That Cold Day in the Park
Saturday, August 9th, 1:30pm
You know, hard as it might be for cinephiles to believe, but there was a time before M*A*S*H* and McCabe and Mrs. Miller where the name Robert Altman didn’t mean anything. Altman toiled away in the then obscure world of television direction for the better part of a decade before making his first feature, the decidedly genre based sci-fi thriller Countdown with James Caan and Robert Duvall in 1967. That was an okay, if mostly forgettable exercise that probably led to this next film, the almost deceptively simple and at times quiet austere psychological thriller That Cold Day in the Park.
Shot in Vancouver on a shoestring budget, the film slowly follows the exploits of Frances (Sandy Dennis), a rich, single, older woman who takes an apparently homeless and mute young man (Michael Burns) under her wing. And by under her wing, I mean she essentially imprisons him so she can cater to his every need. The film isn’t so much a beat for beat thriller as it is a dance between two characters who are hiding a lot more than they let on.
I’m not sure what audiences back in 1969 were really expecting from this one, but they obviously didn’t get it, making this a sort of “lost” film in the Altman canon that would go on to get as fervently reclaimed as OC and Stiggs. That reclamation might be from people who now, in hindsight, recognize this tonally as being very Altman-esque. The focus is placed solely on the characters and their interactions instead of manufacture plot points. The characters, in typical Altman fashion, are deeply flawed people looking to be understood and in denial of their own shortcomings. It’s not the only thriller Altman would make, and it’s not necessarily the best, but it’s astounding to watch this film in hindsight and think about how everyone missed the boat on such a great filmmaking talent at the time. (Andrew Parker)
Sunday, August 10th, 1:30pm
The massive success of M*A*S*H* earned Robert Altman complete artistic freedom and he used it to make one of the strangest films that he or anyone else has ever made. Describing the movie is nearly impossible. It stars Bud Cort as a young man building a flying harness in the newly constructed Huston Astrodome. There’s also a serial killer loose in the city who leaves bird shit on the corpses and Michael Murphy appears as a faintly satirical action hero cop always up for a car chase. Shelly Duvall makes her screen debut and at one point dresses like Raggedy Ann. In other words, the movie is absolutely nuts. It’s a film defined by pure comedic anarchy. Altman parodies every movie that was on his mind at the moment and also tries to turn it all into a fairy tale or fable by the time the credits roll. What it’s all supposed to mean is almost beside the point. It’s a kitchen sink movie where good ideas and jokes trump such concerns as cohesion and meaning. Some might call the movie a mess, others might call it a masterpiece. In a way, both opinions are correct. Brewster McCloud is a mess, yet one so singularly insane that it works. Between Brewster McCloud and M*A*S*H*, Altman established himself as a bizarre comedic voice who could have turned into the Zucker Brothers before the Zucker Bothers existed. Thankfully, the director had much different and more ambitious ideas in mind about where his career would take him. (Phil Brown)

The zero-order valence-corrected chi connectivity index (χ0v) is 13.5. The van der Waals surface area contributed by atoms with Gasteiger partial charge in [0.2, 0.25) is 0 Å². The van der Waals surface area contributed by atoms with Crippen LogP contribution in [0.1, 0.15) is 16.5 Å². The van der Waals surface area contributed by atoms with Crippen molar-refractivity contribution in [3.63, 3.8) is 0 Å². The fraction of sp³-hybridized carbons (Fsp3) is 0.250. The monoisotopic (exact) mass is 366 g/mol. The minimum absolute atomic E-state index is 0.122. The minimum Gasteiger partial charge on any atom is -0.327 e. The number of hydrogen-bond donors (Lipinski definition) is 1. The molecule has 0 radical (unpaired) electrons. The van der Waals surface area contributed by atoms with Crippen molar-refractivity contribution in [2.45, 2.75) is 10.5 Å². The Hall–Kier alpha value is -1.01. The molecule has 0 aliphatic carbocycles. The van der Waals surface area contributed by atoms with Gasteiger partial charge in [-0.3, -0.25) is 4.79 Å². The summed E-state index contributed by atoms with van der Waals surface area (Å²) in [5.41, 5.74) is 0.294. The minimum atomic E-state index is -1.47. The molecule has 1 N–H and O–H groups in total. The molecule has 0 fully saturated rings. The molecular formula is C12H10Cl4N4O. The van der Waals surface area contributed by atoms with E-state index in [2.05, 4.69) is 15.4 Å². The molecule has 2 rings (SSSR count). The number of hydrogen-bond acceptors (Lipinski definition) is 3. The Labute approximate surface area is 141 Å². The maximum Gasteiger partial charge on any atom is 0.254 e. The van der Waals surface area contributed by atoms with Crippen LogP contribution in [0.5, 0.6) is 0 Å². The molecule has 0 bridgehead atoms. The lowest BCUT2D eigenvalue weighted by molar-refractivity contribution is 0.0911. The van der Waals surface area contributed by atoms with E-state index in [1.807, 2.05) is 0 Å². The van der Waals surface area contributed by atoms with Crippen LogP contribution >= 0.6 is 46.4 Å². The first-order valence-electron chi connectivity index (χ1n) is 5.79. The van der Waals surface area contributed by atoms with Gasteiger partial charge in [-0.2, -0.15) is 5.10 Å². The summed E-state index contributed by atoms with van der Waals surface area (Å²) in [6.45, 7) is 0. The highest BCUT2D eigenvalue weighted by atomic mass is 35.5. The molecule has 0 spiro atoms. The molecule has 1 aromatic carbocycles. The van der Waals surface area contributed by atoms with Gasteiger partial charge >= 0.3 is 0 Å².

The Long Goodbye
Sunday, August 17th, 6:45pm
Robert Altman and film noir don’t exactly sound like an obvious combination. Yet, he made one and it’s pretty much unlike any movie ever made (well, until Paul Thomas Anderson’s Inherent Vice anyways). Altman took a Philip Marlowe story and set it in 1973 Los Angeles. His version of the hardboiled sleuth is Elliot Gould who seems like a man lost in time and appears to be completely aloof until he reveals that he knows exactly what’s going on. His neighbors are nudists who constantly bake weed brownies. His clients are eccentric Hollywood types with dirty secrets and filthy laundry. As with most Raymond Chandler tales, the plot is a labyrinth of ins and outs that only kind of add up. It’s ultimately a bit of a pisstake on the genre, just one that plays the moments of violence straight. Stylistically Altman moves camera in absolutely every shot, creating the woozy atmosphere of a dream or soft drugs. The twisted, hilarious, and unique movie inspired the Coen Brothers’ to make The Big Lebowski, introduced the world to Henry Gibson’s evil side, and even provided Arnold Schwarzenegger (along with his horrible 70s mustache) with his first screentime in a Hollywood production. In other words, The Long Goodbye is a movie that you should see cherish immediately. Only Altman could have done it and even he never made anything quite like it again. (Phil Brown)
Thieves Like Us
Tuesday, August 19th, 6:30pm